Like any good competitor, Ben Morse had already put last year’s Junior Olympics behind him.

Even though he was one of the top performers in his age group in New York last March, it was now summertime, and what happened during the previous winter season had little relevance to him now.

So he thought.

When the United States Ski Association decided to send skiers to the Trofeo Topolino in Italy this March, it was the Junior Olympics from last year that were used to select representatives.

“They decided after the Junior Olympics that they’re going to send someone to the Trofeo Topolino, and that is how they were going to to determine who it was,” said Morse, a freshman at Carrabassett Valley Academy.

It meant good news for Morse, a Farmington native whose family now lives in Carrabassett Valley. He was the representative from the Eastern Division, joining other 14-15-year-olds from the Rocky Mountain and Western divisions to represent the United States in Italy.

“It was weird because I was hearing about skiing stuff around July 4, but I was ecstatic,” said Morse. “It was totally unexpected and a really cool surprise.”

The Trofeo Topolino, which began in 1958, is often referred to as a mini-Olympics. This year’s event in the Lagorai Mountain Range hosted competitors from more than 40 countries.

The event featured opening ceremonies, fireworks, closing ceremonies and the opportunity to mingle with skiers from all over the world.

“You kind of felt overwhelmed just trying to take it all in,” said Morse, who was accompanied by his family, which includes parents Earle and Pam and younger brother Sam, and coach Chip Cochrane. “In addition to the racing, you met all kinds of people. There were 44 countries there, and people from Australia, Japan and even Morocco. That was really cool.”

Morse was just thrilled with the opportunity to be there, but the event was only enhanced by his performance on the slopes. He finished third in the slalom and took sixth in the giant slalom.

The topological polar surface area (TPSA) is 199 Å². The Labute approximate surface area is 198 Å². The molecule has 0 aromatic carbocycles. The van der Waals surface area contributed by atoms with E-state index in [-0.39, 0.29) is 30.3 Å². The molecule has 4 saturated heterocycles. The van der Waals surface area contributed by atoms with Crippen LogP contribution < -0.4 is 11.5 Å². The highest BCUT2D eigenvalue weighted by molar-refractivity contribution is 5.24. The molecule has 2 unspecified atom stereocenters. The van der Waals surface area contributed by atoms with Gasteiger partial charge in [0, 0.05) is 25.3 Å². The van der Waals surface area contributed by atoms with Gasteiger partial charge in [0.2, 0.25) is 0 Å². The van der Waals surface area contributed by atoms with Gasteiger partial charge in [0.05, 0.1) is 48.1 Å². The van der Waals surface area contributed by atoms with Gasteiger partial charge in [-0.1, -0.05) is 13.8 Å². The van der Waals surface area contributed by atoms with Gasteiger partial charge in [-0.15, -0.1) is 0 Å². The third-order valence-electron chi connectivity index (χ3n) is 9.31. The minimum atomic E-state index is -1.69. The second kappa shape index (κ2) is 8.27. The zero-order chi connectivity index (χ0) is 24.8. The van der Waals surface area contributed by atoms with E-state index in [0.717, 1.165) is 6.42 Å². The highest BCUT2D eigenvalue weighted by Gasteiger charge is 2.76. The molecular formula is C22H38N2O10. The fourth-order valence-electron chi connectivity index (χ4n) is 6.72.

“I could have dreamed it, but realistically, I was just hoping to ski well,” said Morse.

His first race was the slalom. He finished sixth in the first run and won the second run to take the bronze behind Alaska’s Kieffer Christianson and Italy’s Andrea Ravelli.

“I had a good day,” Morse said. “I started 66th. I just charged hard, and I had some good rippin’ runs. I just skied fast.”

He followed that up with his sixth-place finish in the giant slalom the next day.

It not only made for a great experience for Morse, it gave him a taste of what he could accomplish. He hopes to take the next step to the Junior level next year, and then continue his ascension up the U.S. Ski Team ranks, maybe even reach the real Olympics.

“It’s still a long ways off, but it’s really great to experience that type of thing,” said Morse. “It was a snippet of the world stage, and how it will really be.”

Having competed at that level gives him confidence to build from and knowledge that he can succeed.

Morse was back in the states for the Junior III Olympics at Stratton Mountain, Vt., and had podium finishes in all three events, taking second in the slalom and third in the giant slalom and Super-G. He currently has a slate of races in New Hampshire and Vermont. He knows he still has to ski hard and build off his success in Italy as opposed to resting on those laurels. Still, it was an experience that may be hard to top for some time.

“I was really glad to have my coach there and my family went too,” said Morse. “It was a great experience. One I’m sure I won’t forget.”

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